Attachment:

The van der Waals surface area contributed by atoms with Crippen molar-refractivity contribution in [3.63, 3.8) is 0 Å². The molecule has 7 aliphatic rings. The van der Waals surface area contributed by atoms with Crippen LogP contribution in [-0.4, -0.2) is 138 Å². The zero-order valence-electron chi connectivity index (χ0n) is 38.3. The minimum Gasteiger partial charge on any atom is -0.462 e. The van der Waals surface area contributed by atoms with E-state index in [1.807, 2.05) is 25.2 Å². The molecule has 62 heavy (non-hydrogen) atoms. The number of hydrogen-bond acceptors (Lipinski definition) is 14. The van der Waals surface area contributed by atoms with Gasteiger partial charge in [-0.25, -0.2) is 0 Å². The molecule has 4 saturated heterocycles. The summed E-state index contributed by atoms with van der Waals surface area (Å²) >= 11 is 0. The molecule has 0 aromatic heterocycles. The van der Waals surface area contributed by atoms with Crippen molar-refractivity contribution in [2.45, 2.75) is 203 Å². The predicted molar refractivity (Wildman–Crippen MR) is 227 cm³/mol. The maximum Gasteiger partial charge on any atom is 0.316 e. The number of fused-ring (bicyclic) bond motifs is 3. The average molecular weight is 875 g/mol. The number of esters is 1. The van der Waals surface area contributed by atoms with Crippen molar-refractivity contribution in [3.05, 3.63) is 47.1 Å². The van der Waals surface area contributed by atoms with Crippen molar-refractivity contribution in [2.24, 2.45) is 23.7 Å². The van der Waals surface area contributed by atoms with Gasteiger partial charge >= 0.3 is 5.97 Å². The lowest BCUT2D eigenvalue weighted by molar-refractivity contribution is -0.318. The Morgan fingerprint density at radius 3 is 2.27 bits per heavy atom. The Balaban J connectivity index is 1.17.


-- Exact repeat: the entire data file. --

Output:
The van der Waals surface area contributed by atoms with Crippen molar-refractivity contribution in [3.63, 3.8) is 0 Å². The molecule has 7 aliphatic rings. The van der Waals surface area contributed by atoms with Crippen LogP contribution in [-0.4, -0.2) is 138 Å². The zero-order valence-electron chi connectivity index (χ0n) is 38.3. The minimum Gasteiger partial charge on any atom is -0.462 e. The van der Waals surface area contributed by atoms with E-state index in [1.807, 2.05) is 25.2 Å². The molecule has 62 heavy (non-hydrogen) atoms. The number of hydrogen-bond acceptors (Lipinski definition) is 14. The van der Waals surface area contributed by atoms with Gasteiger partial charge in [-0.25, -0.2) is 0 Å². The molecule has 4 saturated heterocycles. The summed E-state index contributed by atoms with van der Waals surface area (Å²) >= 11 is 0. The molecule has 0 aromatic heterocycles. The van der Waals surface area contributed by atoms with Crippen molar-refractivity contribution in [2.45, 2.75) is 203 Å². The predicted molar refractivity (Wildman–Crippen MR) is 227 cm³/mol. The maximum Gasteiger partial charge on any atom is 0.316 e. The number of fused-ring (bicyclic) bond motifs is 3. The average molecular weight is 875 g/mol. The number of esters is 1. The van der Waals surface area contributed by atoms with Crippen molar-refractivity contribution in [3.05, 3.63) is 47.1 Å². The van der Waals surface area contributed by atoms with Crippen molar-refractivity contribution in [2.24, 2.45) is 23.7 Å². The van der Waals surface area contributed by atoms with Gasteiger partial charge >= 0.3 is 5.97 Å². The lowest BCUT2D eigenvalue weighted by molar-refractivity contribution is -0.318. The Morgan fingerprint density at radius 3 is 2.27 bits per heavy atom. The Balaban J connectivity index is 1.17.